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Businessmen close to finalizing offer to buy Preds

NASHVILLE, Tenn. -- The local group of businessmen bidding
to buy the Predators -- and likely keep them in Nashville -- are
close enough to finalizing their offer that a letter of intent
giving the group exclusive negotiating rights could be signed
Wednesday.

The businessmen working with Predators owner Craig Leipold would
like to complete the purchase before the season starts in October.

Asked Tuesday if the group was close to finishing up paperwork,
Herb Fritch, chief executive officer of HealthSpring Inc., and a
member of the local group, said they're near the letter of intent
stage.

"This is not a final purchase and sale deal. There's still a
significant step to happen. It's the first significant concrete
step toward getting there," Fritch said.

But he deferred questions to David Freeman, chief executive
officer of 36 Venture Capital LLC, or attorney Chase Cole, who has
been working with the group. Freeman wrote in an e-mail Tuesday
afternoon that something might happen Wednesday.

A spokesman working with the local group said any announcement
involving a letter of intent would come from the Predators.

Gerry Helper, the Predators' vice president of communications,
said he did not have anything scheduled yet for Wednesday.

Leipold signed a letter of intent in May with Canadian
billionaire Jim Balsillie to sell his franchise for $220 million.
California businessman William "Boots" Del Biaggio offered $190
million, and the local bid is believed to be $180 million.

Freeman was among the businessmen who met with Leipold and NHL
commissioner Gary Bettman in New York on July 18. Freeman credited
Leipold then with working with the Nashville group in offering a
hometown discount.

Fritch said the group would like to have a binding agreement by
mid-August, giving the league's board of governors enough time to
inspect the prospective owners and the deal. Receiving final
approval before the season opener Oct. 4 would keep the transaction
easier all around.

Leipold has said he is selling the team because he has lost $70
million since being awarded the franchise in June 1997. He tried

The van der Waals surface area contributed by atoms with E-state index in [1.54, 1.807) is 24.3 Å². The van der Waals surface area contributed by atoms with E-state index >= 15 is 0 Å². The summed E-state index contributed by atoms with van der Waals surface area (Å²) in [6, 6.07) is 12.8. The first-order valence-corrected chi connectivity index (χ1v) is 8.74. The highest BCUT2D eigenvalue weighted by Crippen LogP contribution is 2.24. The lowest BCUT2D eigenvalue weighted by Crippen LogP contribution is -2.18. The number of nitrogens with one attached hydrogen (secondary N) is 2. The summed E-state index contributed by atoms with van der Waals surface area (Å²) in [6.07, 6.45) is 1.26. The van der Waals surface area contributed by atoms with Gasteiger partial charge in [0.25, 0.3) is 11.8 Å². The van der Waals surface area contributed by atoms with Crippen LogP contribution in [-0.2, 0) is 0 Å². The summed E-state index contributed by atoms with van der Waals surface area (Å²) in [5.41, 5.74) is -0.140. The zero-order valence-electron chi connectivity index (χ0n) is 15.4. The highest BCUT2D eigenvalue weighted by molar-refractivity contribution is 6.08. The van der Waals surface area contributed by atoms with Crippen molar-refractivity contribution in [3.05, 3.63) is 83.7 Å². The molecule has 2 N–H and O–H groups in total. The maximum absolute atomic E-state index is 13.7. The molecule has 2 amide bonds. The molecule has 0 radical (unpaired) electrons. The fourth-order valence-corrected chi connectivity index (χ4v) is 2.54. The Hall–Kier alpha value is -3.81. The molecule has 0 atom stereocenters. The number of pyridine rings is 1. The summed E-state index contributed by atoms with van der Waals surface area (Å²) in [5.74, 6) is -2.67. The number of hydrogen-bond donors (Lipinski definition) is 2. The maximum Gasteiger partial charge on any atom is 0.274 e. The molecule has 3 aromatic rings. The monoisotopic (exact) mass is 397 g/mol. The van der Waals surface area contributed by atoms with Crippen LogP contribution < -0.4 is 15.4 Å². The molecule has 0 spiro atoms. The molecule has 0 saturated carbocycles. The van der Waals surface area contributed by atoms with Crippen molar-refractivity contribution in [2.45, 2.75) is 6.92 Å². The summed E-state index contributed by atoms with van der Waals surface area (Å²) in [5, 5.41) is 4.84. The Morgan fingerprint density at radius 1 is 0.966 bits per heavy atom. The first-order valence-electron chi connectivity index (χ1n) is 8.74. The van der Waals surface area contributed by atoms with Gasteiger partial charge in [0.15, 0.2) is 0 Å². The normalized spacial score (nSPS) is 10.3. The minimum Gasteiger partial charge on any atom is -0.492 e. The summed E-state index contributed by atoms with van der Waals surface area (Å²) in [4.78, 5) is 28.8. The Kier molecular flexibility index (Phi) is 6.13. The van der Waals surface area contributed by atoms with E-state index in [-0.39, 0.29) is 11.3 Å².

for years to attract local businessmen to buy minority shares of
the team.

The Predators averaged 13,815 in paid attendance despite a
franchise-best 110 points and finishing third in the NHL. Leipold
has exercised a clause in the contract forcing the team to average
14,000 paid attendance this season or break the arena lease.

The team traded away the rights to defenseman Kimmo Timonen and
forward Scott Hartnell in June, traded away top goaltender Tomas
Vokoun and let top scorer Paul Kariya leave as a free agent in July
to pare the payroll.

Fritch said local ownership might help the Predators crack a
corporate market that Leipold couldn't reach.

"It puts the ownership in local hands, and our intention is to
keep them here if at all possible. Ultimately, that is going to
depend on the support of the city and buying tickets, so on and so
forth. Not to say Craig's interests were a whole lot different than
that," Fritch said.

"At the same time, he didn't have the allegiance the way
somebody who lives here has."

Ron Samuels, a chairman of a separate group working to help the
Predators boost season ticket sales, said ticket sales have been
continuing well since a 15-hour rally on July 19. They originally
set 3,000 as the number of new season ticket sales they hoped to
reach before the opener.

"I think the numbers now are easily reachable, and we'll
probably beat it. I think we'll end up and be over 10,750 to 11,000
tickets before the season starts," he said.